- Historic Sites
“Bull Run” Russell
The first modern war correspondent won a nickname, much Northern ill will, and a lasting reputation out of his account of a famous battle
June 1962 | Volume 13, Issue 4
Beauregard had already asked Richmond tor reinforcements, and his plea had been relayed to Joe Johnston in the Shenandoah Valley on July 18. Leaving 1,700 invalids at Winchester, Virginia, Johnston got 9,000 of his men through Ashby’s Gap and onto trains for Manassas. It was the first demonstration, in this or any war, of the importance of a troop movement by rail. Effectively screening Johnston’s movement from the Union commander who was supposed to detain him in the Valley was the cavalry of Colonel J. E. B. Stuart. In the vanguard of Johnston’s force was a Virginia brigade commanded by a stern, God-fearing former instructor at the Virginia Military Institute—Thomas J. Jackson.
The Union attack, scheduled for Sunday morning, July 21, called for an initial feint at Blackburn’s Ford, toward Beauregard’s right, followed immediately by a second diversionary effort at the stone bridge by 8,000 men of Brigadier General Daniel Tyler’s First Division. While the enemy’s attention was riveted on these actions, McDowell proposed to take the 12,000 men of the Second and Third Divisions, led by Colonels David Hunter and Samuel P. Heintzelman, on a circuitous route to Sudley Springs Ford, about three miles above the bridge. This force was to cross Bull Run and fall upon the unprotected Confederate left flank. As the attack swept down the Southern-held bank of Bull Run, the enemy was expected to roll back, opening the way for Tyler’s men to cross all along the line. More than 10,000 troops, almost a third of McDowell’s army, were to be kept in reserve in and around Centreville.
McDowell’s plan was, essentially, a good one. But for an amateur army, led by inexperienced officers, it was plainly too elaborate and involved too many risks. It called for clock-like co-ordination of widely separated units, and McDowell’s staff organization was virtually nonexistent. Also, it did not take into account the possible reinforcement of Beauregard on the eve of the battle.
Joe Johnston and the first contingent of his men from the Shenandoah Valley reached Beauregard at Manassas about noon on Saturday, July 20. Growing restless over McDowell’s failure to attack, Beauregard formulated an offensive plan of his own—and this he presented to Johnston, who quickly approved it. Though senior in rank, Johnston agreed to give field command to Beauregard because of the latter’s familiarity with the terrain, but he retained over-all command of the army for himself. The Confederate battle plan was curiously similar to McDowell’s in that it hinged on a thrust against the enemy’s left. Had both plans been put into operation successfully, the armies might well have swung completely around in the manner of a revolving door. As it came about, success was to fall to the commander who failed to execute his plan. Back in Washington, excitement over the impend- ing clash was mounting. Russell, determined not to miss the fight, was combing Washington livery stables for horses and a rig to take him to Virginia, but prices rose with each new report from the front. The reporter was outraged when one man asked $1,000 for a spavined bay. “Take it or leave it,” the man told Russell. “If you want to see this fight a thousand dollars is cheap. I guess there were chaps paid more than that to see Jenny Lind on her first night, and this battle is not going to be repeated, I can tell you.” Reluctantly, Russell paid an exorbitant price for a two-horse gig and prepared to set out at dawn for Bull Run.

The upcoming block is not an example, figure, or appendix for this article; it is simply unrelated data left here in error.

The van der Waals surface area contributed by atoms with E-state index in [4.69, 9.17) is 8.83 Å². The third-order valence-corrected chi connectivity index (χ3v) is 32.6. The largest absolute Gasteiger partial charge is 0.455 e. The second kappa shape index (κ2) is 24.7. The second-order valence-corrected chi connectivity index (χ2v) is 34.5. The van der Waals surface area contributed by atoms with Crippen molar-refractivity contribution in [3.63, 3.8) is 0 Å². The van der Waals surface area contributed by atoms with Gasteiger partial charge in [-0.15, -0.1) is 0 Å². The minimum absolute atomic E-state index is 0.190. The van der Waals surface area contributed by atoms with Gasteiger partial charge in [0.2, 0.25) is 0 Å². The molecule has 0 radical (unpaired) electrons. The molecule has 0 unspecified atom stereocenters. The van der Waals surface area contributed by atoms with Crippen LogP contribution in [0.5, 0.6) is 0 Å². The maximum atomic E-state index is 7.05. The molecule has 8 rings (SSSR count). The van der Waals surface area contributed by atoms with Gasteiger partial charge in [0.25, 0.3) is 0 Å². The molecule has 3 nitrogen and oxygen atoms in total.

Shortly after two o’clock on that Sunday morning, July 21, McDowell had his sleepy men roused and formed for the movement into battle. Once again this force demonstrated its seemingly limitless incapacity for organized movement. Colonel Heintzelman never found the road he was to take and was forced to follow blindly in Hunter’s path. Not until after 9 A.M. did the first Union brigade, commanded by Colonel Ambrose E. Burnside, reach Sudley Springs Ford.
At that hour William Howard Russell had just crossed the Potomac and was beginning to enjoy this early morning spin through the pleasant Virginia countryside. “The promise of a lovely day, given by the dawn, was likely to be realised to the fullest,” he later recalled of that moment, “and the placid beauty of the scenery … breathed of peace.” His reverie, however, was shortly interrupted by the sound of firing. “They are at it,” he shouted to his driver. “We shall be late! Drive on as fast as you can.”
Soon after, Russell stopped at a farmhouse to gather information and inquire for directions. His attention was suddenly directed to a cloud of dust on the road in front of him. Out of it slowly materialized a large body of laughing, chattering men, moving in twos and threes down the road away from the sound of firing. It was the 4th Pennsylvania Regiment. The correspondent stopped one of its officers. “May I beg to know, sir, where your regiment is going to? … I should think there is severe fighting going on behind you, judging from the firing. …”